By Greg Mercer, Record staff

KITCHENER — Virginia MacKenzie doesn’t know when the cancer started, exactly, but she does remember the blood.

Her husband Ross MacKenzie had been upstairs having a bath. When he came down, she saw a crimson line running from his face.

“He said, ‘I can’t get it to stop,’” she said, recalling the weekend morning in 1986. “The blood was just dripping out the side. So I said, ‘You’re going to a doctor.’”

Tests showed Ross had developed a skin cancer lesion near his nose, which surprised someone who worked indoors and avoided the sun. After 38 years as an employee of the BF Goodrich rubber plant in Kitchener, he was forced to retire early, spending much of his remaining time as a sick man. 

Ross died in 2007 at the age of 70, after three rounds of cancer, chronic lung issues and other health complications. Before he died, cancer had already claimed his six-week-old son, and 33-year-old daughter. 

His wife believes the years of working at BF Goodrich exposed Ross’ family to carcinogens and shortened his own life, leaving her a widow and struggling to pay the mortgage. Eventually the bank foreclosed on their house.

She remembers sitting at her kitchen table, crying as the realtor told her she had no choice but to sign over the deed.

“Since my husband died, life hasn’t been easy,” she said. “You work your whole life for a company, then it’s all taken away from you.”

Today, MacKenzie lives in a small apartment on the bottom floor of a three-storey brick rental building in Kitchener. Cockroaches skitter through the walls as she speaks. 

She can draw a straight line from her husband’s death to her current financial troubles. She blames the rubber plant for many of her problems. And she’s not alone. 

In Kitchener, companies like Dominion Tire, Epton Industries, BF Goodrich, Uniroyal, Canadian Consolidated Rubber, Merchants’ Rubber Co. and Ames Holden Tire and Rubber Co. once employed thousands. Those factories turned the city into the Rubber Capital of Canada, fuelling a manufacturing boom that brought jobs, new homes and population growth to the region.

But there’s widespread belief the rubber industry left behind a different kind of legacy for many of its workers — in the form of shortened lives, cancers and other health problems they blamed on exposure to hazardous chemicals.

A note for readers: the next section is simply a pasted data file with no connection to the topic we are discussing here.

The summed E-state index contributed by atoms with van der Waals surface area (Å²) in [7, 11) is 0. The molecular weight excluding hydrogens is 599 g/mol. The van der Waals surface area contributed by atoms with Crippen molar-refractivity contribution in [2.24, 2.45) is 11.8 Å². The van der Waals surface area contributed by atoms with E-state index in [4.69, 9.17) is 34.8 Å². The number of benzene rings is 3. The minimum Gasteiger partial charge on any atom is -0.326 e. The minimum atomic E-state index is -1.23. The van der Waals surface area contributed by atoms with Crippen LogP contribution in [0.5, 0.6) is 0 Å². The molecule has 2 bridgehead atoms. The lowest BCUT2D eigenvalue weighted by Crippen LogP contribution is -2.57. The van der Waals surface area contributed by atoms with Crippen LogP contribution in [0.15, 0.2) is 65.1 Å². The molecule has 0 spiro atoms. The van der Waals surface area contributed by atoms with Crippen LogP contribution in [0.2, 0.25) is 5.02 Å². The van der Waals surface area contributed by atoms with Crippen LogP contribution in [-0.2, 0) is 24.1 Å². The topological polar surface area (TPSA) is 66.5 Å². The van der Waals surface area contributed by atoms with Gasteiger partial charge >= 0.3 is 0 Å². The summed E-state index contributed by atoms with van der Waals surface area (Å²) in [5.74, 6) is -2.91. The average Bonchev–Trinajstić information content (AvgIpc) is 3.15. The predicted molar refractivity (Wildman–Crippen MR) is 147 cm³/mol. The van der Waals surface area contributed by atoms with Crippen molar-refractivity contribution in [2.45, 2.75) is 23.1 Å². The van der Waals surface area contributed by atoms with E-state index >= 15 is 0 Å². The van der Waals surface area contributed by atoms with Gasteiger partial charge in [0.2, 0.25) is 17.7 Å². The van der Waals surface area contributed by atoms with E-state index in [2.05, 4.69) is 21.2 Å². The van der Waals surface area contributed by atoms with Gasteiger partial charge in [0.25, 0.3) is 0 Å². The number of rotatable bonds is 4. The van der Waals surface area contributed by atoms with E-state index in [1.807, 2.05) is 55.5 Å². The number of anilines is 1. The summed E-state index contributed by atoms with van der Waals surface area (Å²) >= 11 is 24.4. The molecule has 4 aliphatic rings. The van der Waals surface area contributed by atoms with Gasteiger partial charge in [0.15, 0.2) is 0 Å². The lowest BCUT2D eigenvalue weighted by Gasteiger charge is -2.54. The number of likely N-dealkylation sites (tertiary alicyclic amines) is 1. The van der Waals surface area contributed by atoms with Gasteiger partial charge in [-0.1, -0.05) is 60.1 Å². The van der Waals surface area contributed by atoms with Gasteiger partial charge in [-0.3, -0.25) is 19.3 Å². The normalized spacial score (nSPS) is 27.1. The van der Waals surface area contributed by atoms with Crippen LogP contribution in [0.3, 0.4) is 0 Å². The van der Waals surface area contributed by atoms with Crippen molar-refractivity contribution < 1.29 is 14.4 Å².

Some are only just now experiencing symptoms of diseases they trace back to jobs they held decades ago. In many cases, the plants they worked in have long been demolished and the companies are long gone. Many believe local cemeteries are full of workers who died early deaths as a result of their exposure. 

“The legacy of those plants is a lot of missing fathers and grandfathers,” said Joyce Cruickshank, a retired union counsellor with the local labour council.

Critics complain that rubber workers seeking compensation for illness later in life have the odds stacked against them. Of the 404 Workplace Safety and Insurance Board claims filed between 2002 and 2017 by former employees of some of Kitchener’s largest rubber companies, only 15 per cent were accepted. 

The claims were for a variety of illnesses, including various types of cancer. The vast majority, 249, were denied by the compensation board. A further 94 claims were considered “abandoned,” often because the worker couldn’t provide acceptable records. Sixty-one were approved.

Occupational disease experts argue Canada’s compensation boards are weighted heavily in favour of companies, not workers. Those who win compensation claims for illness remain the exception, not the norm, and their victories often only come after years of fighting.

“The compensation boards have failed to give these workers justice. And it’s only gotten worse. The overwhelming experience of most people is that they’re denied,” said Jim Brophy, a University of Windsor adjunct professor who has studied occupational disease for more than 30 years.

Rubber companies like Michelin North America, which purchased BF Goodrich in 1990, say they can’t speak to how plants were operated decades ago. But they argue the industry has improved a lot in the past 40 years, and say the safety and well-being of employees is a priority.

“We remain focused on safety and the well-being of our employees. We always work hand-in-hand with internal experts and external agencies to ensure our Michelin sites, operations and employees meet or exceed safety and government standards in our industry,” said Deborah Carty, a spokesperson for Michelin Canada.

Former workers’ fears aren’t just fuelled by anecdotal evidence. A study by the International Agency for Research on Cancer(IARC), a respected division of the World Health Organization, found people who worked in the rubber manufacturing industry have increased rates of leukemia, lymphoma, and cancers of the urinary tract, bladder, lung and stomach.

They were exposed to carcinogens in the form of dust, fumes and solvents during the rubber manufacturing process, according to IARC — chemicals that were often breathed in, although they can also be absorbed through the skin.

The IARC report pulled from studies of rubber workers across the globe. In one British study, rubber workers from the 1950s were found to have almost twice the rates of bladder cancer of the general population. A study in a rubber plant in Akron, Ohio showed an excess of stomach cancer among workers on a tire plant’s production line.

Despite the science connecting carcinogens in the workplace and elevated rates of cancer, most rubber workers’ claims are often rejected because of lifestyle factors like smoking. That’s despite the evidence that there’s a significant synergistic, or compounding, effect of cigarette smoking and occupational exposures on the lungs.

“The default position is that they were responsible for their own harm... These workers were left with a legacy of disease, and they have almost no recourse,” Brophy said.